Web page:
November is National COPD Awareness Month, a time to talk about the disease and raise awareness around symptoms and treatment. Chronic obstructive pulmonary disease is a lung disease that causes difficulty breathing and shortness of breath due to airflow blockage. COPD affects nearly 16 million Americans, and millions more live with undiagnosed symptoms. Earlier diagnosis can help those living with COPD begin to improve their health and quality of life.
COPD may be a large burden on an individual. Without proper management and education, COPD can affect all sorts of activities of daily living. Anxiety and depression among COPD patients and their caregivers only make the problem worse. If you are living with COPD, it is important to recognize any changes in your symptoms and any limitations on your activities to better manage day-to-day living with COPD. The following are recommendations for living well everyday with COPD.
Recognize the importance of practicing prevention strategies
It is important to monitor changes to physical and mental health when living with COPD. Below is a list of prevention recommendations:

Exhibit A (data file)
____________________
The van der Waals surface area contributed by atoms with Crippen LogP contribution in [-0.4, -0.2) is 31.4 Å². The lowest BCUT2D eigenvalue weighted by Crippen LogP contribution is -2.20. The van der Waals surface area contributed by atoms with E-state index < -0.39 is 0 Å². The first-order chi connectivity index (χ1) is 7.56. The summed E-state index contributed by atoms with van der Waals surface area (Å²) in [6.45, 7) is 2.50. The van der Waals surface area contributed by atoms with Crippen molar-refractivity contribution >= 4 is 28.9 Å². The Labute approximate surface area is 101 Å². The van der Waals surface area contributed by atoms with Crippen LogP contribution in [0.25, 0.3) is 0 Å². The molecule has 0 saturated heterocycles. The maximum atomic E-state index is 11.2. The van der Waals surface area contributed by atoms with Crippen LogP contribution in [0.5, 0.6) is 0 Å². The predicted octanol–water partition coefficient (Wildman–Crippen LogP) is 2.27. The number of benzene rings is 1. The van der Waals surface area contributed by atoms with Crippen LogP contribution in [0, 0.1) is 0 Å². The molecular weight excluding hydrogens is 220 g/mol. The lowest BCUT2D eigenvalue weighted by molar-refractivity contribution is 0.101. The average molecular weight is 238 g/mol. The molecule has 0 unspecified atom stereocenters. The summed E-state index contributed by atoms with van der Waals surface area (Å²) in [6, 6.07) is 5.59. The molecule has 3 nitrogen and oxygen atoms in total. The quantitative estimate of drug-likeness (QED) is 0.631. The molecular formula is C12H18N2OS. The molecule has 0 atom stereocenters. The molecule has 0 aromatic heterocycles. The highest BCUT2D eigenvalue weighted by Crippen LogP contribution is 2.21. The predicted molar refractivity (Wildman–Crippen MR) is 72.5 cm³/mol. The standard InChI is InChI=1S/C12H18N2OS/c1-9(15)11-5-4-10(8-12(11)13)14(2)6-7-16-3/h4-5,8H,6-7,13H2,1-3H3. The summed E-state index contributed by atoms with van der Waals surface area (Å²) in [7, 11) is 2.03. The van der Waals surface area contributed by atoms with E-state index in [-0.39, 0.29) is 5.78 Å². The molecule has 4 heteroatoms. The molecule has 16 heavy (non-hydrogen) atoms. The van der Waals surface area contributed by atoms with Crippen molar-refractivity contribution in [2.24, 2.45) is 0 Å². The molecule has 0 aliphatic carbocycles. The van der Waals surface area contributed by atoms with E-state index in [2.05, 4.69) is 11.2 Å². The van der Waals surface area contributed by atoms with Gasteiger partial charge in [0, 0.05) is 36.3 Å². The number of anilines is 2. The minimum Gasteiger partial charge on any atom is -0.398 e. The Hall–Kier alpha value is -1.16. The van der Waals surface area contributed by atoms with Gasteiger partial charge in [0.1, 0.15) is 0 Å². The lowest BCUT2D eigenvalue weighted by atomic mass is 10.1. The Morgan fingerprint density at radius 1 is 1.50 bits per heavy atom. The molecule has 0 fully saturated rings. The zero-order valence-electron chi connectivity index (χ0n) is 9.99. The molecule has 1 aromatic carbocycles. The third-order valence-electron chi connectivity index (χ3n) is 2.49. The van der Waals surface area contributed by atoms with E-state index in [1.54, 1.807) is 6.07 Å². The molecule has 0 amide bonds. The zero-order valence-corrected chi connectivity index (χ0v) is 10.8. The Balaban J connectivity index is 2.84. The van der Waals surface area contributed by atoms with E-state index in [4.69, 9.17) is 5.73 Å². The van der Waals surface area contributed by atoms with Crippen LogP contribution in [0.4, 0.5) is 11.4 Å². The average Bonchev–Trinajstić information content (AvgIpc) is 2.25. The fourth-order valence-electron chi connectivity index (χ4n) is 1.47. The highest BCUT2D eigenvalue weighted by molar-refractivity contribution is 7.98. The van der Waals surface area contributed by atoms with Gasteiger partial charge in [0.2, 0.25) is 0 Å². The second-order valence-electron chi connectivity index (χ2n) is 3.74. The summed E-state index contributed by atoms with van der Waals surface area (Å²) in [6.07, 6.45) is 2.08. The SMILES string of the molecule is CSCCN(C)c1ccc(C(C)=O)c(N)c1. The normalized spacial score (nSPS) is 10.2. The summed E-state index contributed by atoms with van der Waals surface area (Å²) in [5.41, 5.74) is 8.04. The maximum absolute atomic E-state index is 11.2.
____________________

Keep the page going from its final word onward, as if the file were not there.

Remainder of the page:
- Get vaccinated (annual influenza and routine pneumonia);
- Wash your hands routinely. Stay home when you are ill;
- Stop smoking if you currently do, and eliminate exposure to secondhand smoke;
- Review your medication list with your health care providers to ensure the list is current and you know how to properly use your medications;
- Ensure you have a sufficient supply of medication at home, especially during winter;
- Be aware of changes in mental health and communicate any changes to your health care provider and informal caregiver (spouse, child, etc.).
Monitor symptoms of COPD
People living with COPD should track symptoms and share any changes with a health care provider:
- Please share any increase in coughing or difficulty breathing with your healthcare provider;
- If a new medication is not working for you and not minimizing your symptoms, please tell your health care provider;
- It is always okay to obtain a second opinion.
Anxiety and depression are common in patients with COPD and their caregivers
Mental health may impact someone’s ability to manage his or her COPD. It is important to be aware of the following:
- Anxiety and depression in COPD patients is associated with increased COPD flare-ups, increased hospitalizations, longer lengths of a hospital stay, and decreased quality of life;
- Be an active part of your care team. Be proactive with your physical AND mental health care;
- Maintain physical activity, especially in fall and winter. Physical activity can have positive benefits on physical health and mental well-being—make sure to talk to health care providers about physical activities you can do indoors or at home.
If you care for someone living with COPD, it’s important to also take care of your own well-being. View RHA’s Caregiver’s Toolkit to learn more about ways you can help support those you care for while taking time for yourself.